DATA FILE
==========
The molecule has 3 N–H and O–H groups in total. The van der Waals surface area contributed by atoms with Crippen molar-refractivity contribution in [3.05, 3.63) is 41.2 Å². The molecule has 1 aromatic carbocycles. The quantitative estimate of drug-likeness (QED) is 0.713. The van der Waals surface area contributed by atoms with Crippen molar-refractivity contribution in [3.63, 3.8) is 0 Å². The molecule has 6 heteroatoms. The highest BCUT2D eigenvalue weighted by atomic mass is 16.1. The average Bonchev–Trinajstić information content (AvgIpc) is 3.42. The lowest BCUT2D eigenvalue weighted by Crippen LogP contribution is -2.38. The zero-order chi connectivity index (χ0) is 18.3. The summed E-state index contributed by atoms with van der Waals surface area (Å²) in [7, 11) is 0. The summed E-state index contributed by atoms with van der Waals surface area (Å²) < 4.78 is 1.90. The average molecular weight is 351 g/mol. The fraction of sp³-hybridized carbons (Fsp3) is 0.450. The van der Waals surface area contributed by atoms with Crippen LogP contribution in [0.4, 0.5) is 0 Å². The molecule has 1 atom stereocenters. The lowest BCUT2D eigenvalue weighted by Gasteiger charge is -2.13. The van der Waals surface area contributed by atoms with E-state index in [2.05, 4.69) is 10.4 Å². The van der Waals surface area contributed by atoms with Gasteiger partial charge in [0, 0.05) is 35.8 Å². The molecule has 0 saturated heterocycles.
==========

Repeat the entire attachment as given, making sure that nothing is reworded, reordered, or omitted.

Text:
The molecule has 3 N–H and O–H groups in total. The van der Waals surface area contributed by atoms with Crippen molar-refractivity contribution in [3.05, 3.63) is 41.2 Å². The molecule has 1 aromatic carbocycles. The quantitative estimate of drug-likeness (QED) is 0.713. The van der Waals surface area contributed by atoms with Crippen molar-refractivity contribution in [3.63, 3.8) is 0 Å². The molecule has 6 heteroatoms. The highest BCUT2D eigenvalue weighted by atomic mass is 16.1. The average Bonchev–Trinajstić information content (AvgIpc) is 3.42. The lowest BCUT2D eigenvalue weighted by Crippen LogP contribution is -2.38. The zero-order chi connectivity index (χ0) is 18.3. The summed E-state index contributed by atoms with van der Waals surface area (Å²) in [7, 11) is 0. The summed E-state index contributed by atoms with van der Waals surface area (Å²) < 4.78 is 1.90. The average molecular weight is 351 g/mol. The fraction of sp³-hybridized carbons (Fsp3) is 0.450. The van der Waals surface area contributed by atoms with Crippen LogP contribution in [0.4, 0.5) is 0 Å². The molecule has 1 atom stereocenters. The lowest BCUT2D eigenvalue weighted by Gasteiger charge is -2.13. The van der Waals surface area contributed by atoms with E-state index in [2.05, 4.69) is 10.4 Å². The van der Waals surface area contributed by atoms with Gasteiger partial charge in [0, 0.05) is 35.8 Å². The molecule has 0 saturated heterocycles.